No. 169, Docket 20469.Circuit Court of Appeals, Second Circuit.
July 24, 1947.
Appeal from the District Court of the United States for the Southern District of New York; Vincent L. Leibell, Judge.
Action by the Central Hanover Bank Trust Company, as executor of the last will and testament of Harriette M. Arnold, deceased, against the United States of America to recover the amount of an alleged overpayment of income tax. From a judgment for plaintiff in the sum of $4,490.23, and interest, 67 F. Supp. 920, the defendant appeals.
John F.X. McGohey, U.S. Atty., of New York City, (Samuel Rudykoff, Asst. U.S. Atty., of New York City, of counsel), for defendant-appellant.
Barr, Robbins Palmer, of New York City (William G. Barr and John R. Conley, both of New York City, of counsel), for plaintiff-appellee.
Before L. HAND, AUGUSTUS N. HAND, and FRANK, Circuit Judges.
AUGUSTUS N. HAND, Circuit Judge.
The decedent, Harriette M. Arnold, died a resident of the City of New York leaving a will under which the plaintiff Central Hanover Bank and Trust Company became the executor. Prior to 1935 the decedent had acquired 6,490 shares of Electric Bond Share Company at an aggregate cost of $426,976.01. No additional shares of that stock were acquired by said decedent in 1935 or 1936.
On or about February 2, 1925, plaintiff’s testator received a dividend of 2,036 shares of Electric Bond Share Securities Corp. stock in respect of 2,036 shares of common stock of General Electric Company. The cost allocated to said 2,036 shares of Electric Bond Share Securities Corp. stock was $34,412.78. Thereafter in 1927 and 1928 said decedent acquired 2,410 additional shares of Electric Bond Share Securities Corp. stock. On or about March 21, 1929, on a three for one non-taxable split on a reconsolidation with Electric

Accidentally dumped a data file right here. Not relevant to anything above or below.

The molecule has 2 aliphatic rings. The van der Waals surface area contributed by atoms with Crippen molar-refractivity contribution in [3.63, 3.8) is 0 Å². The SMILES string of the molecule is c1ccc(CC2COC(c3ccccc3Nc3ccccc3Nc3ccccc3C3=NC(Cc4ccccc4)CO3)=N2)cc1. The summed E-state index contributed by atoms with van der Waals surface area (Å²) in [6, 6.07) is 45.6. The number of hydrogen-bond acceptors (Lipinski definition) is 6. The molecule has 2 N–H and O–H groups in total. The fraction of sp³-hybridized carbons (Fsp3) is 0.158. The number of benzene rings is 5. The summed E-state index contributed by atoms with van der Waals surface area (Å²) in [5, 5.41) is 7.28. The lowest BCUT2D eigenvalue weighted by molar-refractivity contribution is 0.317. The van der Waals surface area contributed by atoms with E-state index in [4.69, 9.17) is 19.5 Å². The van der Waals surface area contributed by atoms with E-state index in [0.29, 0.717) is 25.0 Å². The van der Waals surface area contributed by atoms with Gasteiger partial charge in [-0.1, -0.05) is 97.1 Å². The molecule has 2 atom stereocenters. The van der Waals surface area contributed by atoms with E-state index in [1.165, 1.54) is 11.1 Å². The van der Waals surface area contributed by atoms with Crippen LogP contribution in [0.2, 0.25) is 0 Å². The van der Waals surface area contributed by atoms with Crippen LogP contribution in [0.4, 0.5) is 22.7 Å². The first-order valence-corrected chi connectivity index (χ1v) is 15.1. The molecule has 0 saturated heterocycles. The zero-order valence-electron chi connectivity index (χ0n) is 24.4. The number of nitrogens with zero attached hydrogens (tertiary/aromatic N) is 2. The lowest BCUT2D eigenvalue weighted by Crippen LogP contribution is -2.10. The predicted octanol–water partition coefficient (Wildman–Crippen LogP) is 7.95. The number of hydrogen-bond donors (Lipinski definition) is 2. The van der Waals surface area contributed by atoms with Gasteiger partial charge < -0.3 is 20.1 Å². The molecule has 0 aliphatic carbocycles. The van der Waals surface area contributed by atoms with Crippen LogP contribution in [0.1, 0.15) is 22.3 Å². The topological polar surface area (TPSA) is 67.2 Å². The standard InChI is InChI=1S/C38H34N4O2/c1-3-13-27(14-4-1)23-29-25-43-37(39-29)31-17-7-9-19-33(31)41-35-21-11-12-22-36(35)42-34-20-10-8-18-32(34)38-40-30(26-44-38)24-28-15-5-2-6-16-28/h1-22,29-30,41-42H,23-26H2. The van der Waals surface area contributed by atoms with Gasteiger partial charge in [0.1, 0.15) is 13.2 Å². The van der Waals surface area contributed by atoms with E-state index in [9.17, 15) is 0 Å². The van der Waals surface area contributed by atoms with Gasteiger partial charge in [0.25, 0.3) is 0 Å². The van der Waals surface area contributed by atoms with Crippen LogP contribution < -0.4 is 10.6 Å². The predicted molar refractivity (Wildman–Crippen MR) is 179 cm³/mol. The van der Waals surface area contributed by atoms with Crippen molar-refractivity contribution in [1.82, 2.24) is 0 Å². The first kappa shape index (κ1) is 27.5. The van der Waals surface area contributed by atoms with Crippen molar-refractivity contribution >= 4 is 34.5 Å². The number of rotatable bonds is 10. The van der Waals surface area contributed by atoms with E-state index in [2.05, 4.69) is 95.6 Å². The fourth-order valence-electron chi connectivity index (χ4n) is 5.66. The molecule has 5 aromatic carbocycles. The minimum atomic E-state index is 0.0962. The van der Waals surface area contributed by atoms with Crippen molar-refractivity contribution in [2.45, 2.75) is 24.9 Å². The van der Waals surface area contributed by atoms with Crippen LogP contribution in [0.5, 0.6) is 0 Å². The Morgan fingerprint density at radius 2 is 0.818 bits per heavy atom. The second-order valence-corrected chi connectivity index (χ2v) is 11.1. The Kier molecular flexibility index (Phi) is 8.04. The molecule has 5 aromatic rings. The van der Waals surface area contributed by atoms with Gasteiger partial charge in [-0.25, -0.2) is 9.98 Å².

Bond and Share Co. said shares of decedent became 13,338 shares of Electric Bond and Share Co. stock having no par value. Thereafter, during 1929, 1930 and 1931 decedent acquired 4,999 additional shares of said stock of Electric Bond and Share Co. and therefore held 18,337 shares of that stock as of the end of 1931. Thereafter on March 22, 1932, on a split one for three on change in par value from no par to $5.00 par decedent’s holdings of said stock became 6,112-200/600 shares and during 1932 were increased by purchases and stock dividends to 6,490 shares which decedent continued to hold until 1935. In 1935 the total number of shares of stock of Electric Bond and Share Co. owned by plaintiff’s testator was 6,490. In 1935 plaintiff’s testator sold 1,990 shares of stock of Electric Bond and Share Co. In 1935 the adjusted cost of said 1,990 shares was $21,830.30. In 1936 plaintiff’s testator sold 4,500 shares of Electric Bond and Share Co. which was the balance of her holdings thereof.